Cudahy added, “There is also evidence in the history of sec. 60(d) of the Bankruptcy Act of 1898, as amended (the predecessor of sec. 329 of the Code), that Congress did not intend that prepetition attorneys’ fees be discharged. The Supreme Court characterized sec. 60(d) as ‘recogniz[ing] the right of … a debtor to have the aid and advice of counsel, and, in contemplation of bankruptcy proceedings which shall strip him of his property, to make provisions for reasonable compensation to his counsel.’… I do not see this, as the majority suggests, as a species of ‘social class preference.’ It seems to me an arrangement that might enable debtors to obtain counsel in bankruptcy when counsel might be sorely needed. The elementary demands of fairness are offended when a necessitous debtor retains a lawyer to help him unburden himself of his debts and then hoists the unsuspecting attorney on his own petard by not only refusing to pay what is due under the retainer but asking that the lawyer be held in contempt.”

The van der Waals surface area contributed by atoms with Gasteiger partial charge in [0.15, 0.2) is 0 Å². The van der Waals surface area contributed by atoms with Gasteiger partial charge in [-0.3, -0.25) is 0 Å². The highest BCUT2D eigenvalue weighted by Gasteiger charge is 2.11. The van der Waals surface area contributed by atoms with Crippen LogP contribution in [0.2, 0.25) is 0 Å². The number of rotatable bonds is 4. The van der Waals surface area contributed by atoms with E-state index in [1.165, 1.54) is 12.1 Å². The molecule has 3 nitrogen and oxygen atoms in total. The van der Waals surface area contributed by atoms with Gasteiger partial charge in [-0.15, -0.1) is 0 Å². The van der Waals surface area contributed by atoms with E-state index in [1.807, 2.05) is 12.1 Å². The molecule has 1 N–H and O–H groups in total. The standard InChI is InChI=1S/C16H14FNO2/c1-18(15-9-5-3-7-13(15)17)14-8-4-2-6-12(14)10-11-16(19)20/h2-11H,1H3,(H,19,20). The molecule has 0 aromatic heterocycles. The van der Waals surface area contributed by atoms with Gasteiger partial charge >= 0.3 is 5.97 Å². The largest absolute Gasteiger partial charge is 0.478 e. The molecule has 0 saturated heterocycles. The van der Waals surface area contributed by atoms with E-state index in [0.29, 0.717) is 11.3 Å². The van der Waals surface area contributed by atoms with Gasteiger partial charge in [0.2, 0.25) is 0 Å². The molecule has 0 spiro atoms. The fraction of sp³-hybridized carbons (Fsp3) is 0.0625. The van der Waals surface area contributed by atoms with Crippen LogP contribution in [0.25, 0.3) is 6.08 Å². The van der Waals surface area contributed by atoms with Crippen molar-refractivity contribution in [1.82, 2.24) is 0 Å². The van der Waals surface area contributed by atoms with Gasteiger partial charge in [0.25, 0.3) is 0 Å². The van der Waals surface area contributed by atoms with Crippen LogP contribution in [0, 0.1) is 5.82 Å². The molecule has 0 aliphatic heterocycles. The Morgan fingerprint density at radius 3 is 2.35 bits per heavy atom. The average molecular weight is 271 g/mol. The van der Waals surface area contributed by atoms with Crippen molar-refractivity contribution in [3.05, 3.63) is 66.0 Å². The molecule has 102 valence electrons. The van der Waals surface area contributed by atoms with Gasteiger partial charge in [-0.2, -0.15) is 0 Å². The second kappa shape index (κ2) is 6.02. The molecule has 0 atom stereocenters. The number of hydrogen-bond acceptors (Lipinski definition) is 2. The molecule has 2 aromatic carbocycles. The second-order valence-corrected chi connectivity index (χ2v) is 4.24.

Cudahy agreed that Congress has failed to include pre-petition fees as an exception to discharge, and concurred in that portion of the court’s holding. However, Cudahy concluded that, since pre-petition fees were the only ones the parties disputed in the case, there was no reason for the court to consider post-petition fees, and create a conflict with the Ninth Circuit over the issue. Accordingly, he dissented from that portion of the lead opinion.

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David Ziemer can be reached by email.